Texas Marijuana advocates continue their fight to decriminalize their favorite green plant. Though they have not won the war to expand marijuana access at a statewide level, they have won several battles down in the trenches, adding on city ballots the option to decriminalize pot.
On Wednesday, they announced that they’ve collected more than enough signatures to qualify a marijuana decriminalization initiative for the local ballot in San Marcos, according to Marijuana Moment.
Advocates for Ground Game Texas collected more than 10,000 signatures to place the issue before San Marcos during the upcoming midterm elections.
“For too long, San Marcos residents have faced the undue burden of legal troubles, financial hardship, and even incarceration for low-level marijuana offenses,” Julie Oliver, executive director of Ground Game Texas, said in a press release. “Ground Game Texas and Mano Amiga are proud to give voters in San Marcos the opportunity to reform local marijuana laws on the November ballot.”
This is just the latest update in an activist-led push for Mary-jane, just last month Austin voters approved the cannabis policy change in the state’s capital, and signatures submitted to qualify decriminalization measures for local ballots in November have passed in three additional cities: Killeen, Denton, and Elgin.
The signature gathering and votes show the strong desire to move away from marijuana criminalization in the Lone Star state.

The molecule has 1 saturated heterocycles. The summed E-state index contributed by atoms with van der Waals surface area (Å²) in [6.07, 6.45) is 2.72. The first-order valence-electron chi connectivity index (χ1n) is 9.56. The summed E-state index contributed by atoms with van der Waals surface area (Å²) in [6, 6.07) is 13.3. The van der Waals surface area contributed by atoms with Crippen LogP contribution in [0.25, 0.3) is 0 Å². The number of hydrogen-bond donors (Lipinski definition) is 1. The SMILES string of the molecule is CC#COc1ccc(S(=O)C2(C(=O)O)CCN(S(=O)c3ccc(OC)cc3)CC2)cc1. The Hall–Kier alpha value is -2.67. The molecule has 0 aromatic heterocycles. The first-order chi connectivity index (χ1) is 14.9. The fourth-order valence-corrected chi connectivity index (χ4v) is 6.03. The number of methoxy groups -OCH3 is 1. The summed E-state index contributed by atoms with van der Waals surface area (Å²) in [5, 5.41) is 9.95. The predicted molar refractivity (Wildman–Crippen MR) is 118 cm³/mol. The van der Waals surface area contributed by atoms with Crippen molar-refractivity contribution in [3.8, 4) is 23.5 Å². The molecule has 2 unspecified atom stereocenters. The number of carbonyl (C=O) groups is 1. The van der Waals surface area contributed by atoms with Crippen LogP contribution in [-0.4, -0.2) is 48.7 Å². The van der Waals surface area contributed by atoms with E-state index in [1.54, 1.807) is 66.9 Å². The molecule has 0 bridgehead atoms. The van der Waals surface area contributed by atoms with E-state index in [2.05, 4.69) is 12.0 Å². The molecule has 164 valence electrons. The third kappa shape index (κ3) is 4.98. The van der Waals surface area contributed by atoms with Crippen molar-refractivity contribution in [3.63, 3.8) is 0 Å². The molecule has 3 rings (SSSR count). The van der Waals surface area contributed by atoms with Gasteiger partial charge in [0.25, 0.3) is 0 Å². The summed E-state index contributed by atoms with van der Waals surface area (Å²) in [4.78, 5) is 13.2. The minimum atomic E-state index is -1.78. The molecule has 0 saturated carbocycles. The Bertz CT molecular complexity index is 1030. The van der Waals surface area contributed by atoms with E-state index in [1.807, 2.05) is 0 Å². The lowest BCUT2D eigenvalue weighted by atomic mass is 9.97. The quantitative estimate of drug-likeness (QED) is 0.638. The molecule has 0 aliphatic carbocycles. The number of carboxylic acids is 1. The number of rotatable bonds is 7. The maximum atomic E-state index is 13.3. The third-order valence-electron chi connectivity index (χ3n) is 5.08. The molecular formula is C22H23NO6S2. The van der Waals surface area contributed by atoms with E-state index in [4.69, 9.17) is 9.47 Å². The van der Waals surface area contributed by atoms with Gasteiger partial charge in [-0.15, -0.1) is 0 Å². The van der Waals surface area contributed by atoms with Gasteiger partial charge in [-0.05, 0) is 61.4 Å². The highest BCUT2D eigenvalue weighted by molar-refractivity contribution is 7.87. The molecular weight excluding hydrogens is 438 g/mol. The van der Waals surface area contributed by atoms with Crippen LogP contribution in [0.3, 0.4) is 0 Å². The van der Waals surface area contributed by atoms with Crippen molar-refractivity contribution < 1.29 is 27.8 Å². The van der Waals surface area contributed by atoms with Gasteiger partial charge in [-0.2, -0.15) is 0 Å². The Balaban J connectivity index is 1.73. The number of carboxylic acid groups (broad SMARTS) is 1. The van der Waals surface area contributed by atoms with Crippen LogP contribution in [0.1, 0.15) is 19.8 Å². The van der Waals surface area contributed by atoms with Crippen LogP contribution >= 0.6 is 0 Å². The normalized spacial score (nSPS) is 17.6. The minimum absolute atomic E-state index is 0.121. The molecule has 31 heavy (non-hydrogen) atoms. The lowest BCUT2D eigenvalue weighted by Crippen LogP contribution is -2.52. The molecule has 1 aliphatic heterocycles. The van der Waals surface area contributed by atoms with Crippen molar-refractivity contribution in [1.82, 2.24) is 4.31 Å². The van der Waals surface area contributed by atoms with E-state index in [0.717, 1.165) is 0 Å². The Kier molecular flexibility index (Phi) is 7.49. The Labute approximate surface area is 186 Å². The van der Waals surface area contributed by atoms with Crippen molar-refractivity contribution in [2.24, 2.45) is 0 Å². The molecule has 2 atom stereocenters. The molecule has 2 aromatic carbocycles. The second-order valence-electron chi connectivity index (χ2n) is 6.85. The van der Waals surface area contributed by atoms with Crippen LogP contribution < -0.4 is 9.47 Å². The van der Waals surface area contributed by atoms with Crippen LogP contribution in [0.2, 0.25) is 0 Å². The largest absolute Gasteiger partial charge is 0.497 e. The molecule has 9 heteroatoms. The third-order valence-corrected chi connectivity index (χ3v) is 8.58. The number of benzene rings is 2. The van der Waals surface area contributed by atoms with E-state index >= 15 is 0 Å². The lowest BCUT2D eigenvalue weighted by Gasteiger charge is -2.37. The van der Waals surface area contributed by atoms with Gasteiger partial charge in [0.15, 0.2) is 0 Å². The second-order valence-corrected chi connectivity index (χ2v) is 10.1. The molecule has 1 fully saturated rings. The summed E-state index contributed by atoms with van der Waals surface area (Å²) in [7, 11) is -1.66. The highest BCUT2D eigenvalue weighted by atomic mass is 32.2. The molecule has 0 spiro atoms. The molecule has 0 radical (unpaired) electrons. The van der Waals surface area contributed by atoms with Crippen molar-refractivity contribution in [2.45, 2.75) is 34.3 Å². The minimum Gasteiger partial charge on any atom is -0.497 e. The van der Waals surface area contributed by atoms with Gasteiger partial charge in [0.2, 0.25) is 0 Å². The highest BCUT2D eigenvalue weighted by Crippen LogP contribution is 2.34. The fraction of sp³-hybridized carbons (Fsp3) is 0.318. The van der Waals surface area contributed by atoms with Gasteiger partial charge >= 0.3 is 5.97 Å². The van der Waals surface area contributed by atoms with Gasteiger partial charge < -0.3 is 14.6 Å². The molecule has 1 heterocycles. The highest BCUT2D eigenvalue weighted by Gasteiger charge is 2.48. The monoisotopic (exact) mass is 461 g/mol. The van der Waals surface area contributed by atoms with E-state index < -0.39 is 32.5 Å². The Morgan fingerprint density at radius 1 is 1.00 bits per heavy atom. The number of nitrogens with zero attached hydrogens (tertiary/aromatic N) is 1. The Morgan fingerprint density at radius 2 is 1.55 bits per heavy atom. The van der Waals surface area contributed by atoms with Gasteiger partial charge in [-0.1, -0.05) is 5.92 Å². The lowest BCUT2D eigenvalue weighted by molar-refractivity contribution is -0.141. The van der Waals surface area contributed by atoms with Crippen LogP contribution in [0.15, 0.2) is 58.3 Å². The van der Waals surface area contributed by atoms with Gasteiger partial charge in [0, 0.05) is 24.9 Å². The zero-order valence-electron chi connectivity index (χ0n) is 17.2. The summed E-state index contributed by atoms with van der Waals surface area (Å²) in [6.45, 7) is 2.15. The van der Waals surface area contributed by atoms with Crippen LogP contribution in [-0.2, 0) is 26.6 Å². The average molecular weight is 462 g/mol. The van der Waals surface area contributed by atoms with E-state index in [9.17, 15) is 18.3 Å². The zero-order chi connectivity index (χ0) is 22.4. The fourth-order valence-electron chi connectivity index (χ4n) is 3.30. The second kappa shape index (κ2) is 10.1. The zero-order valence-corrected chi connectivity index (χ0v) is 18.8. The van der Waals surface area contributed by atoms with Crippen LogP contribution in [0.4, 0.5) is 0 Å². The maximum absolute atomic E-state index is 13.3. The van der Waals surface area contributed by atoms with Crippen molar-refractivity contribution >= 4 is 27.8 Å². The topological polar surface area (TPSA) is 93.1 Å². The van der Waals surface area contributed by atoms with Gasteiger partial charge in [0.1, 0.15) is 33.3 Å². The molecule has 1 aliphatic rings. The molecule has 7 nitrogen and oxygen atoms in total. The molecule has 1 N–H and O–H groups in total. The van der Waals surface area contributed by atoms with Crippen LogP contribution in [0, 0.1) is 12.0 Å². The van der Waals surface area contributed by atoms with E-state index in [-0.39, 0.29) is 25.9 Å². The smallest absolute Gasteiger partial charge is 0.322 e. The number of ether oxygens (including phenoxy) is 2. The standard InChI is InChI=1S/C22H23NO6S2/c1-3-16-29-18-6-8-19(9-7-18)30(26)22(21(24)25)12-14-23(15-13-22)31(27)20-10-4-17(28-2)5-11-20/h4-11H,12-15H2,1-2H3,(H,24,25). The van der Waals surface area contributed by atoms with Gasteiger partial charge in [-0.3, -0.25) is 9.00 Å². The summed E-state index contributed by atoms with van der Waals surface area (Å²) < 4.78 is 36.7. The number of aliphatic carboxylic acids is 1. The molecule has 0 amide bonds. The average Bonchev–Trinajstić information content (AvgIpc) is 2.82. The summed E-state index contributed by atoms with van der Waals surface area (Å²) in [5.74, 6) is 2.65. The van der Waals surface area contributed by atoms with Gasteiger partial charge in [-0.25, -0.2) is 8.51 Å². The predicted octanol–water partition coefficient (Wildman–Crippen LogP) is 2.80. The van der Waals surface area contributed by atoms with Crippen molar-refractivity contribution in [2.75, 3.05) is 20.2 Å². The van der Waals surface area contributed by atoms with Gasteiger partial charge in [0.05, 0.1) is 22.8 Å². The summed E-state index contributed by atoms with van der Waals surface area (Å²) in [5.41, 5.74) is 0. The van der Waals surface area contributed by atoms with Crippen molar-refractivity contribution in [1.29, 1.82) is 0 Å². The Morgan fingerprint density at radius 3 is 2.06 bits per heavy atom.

According to a Dallas Morning News-University of Texas at Tyler poll, 91% of Democrats, 85% of independents, and 74% of Republicans, combining for 83% total, were in favor of legalizing marijuana for medical use.
When it comes to recreational use, which is legal in 18 other states, just 42% of Republicans are in favor, compared with a majority of Democrats and independents, 76% and 64%, respectively.
Another separate survey released this month found that cannabis legalization is more popular in Texas than among the state’s top elected officials and President Joe Biden.
Despite Texans’ pleas, Gov. Greg Abbott refuses to jump on board. Last month, the Governor said his position has not changed beyond reducing the criminal penalty for marijuana possession to a Class C misdemeanor. Reaffirming it is not in his plans to legalize marijuana anytime soon.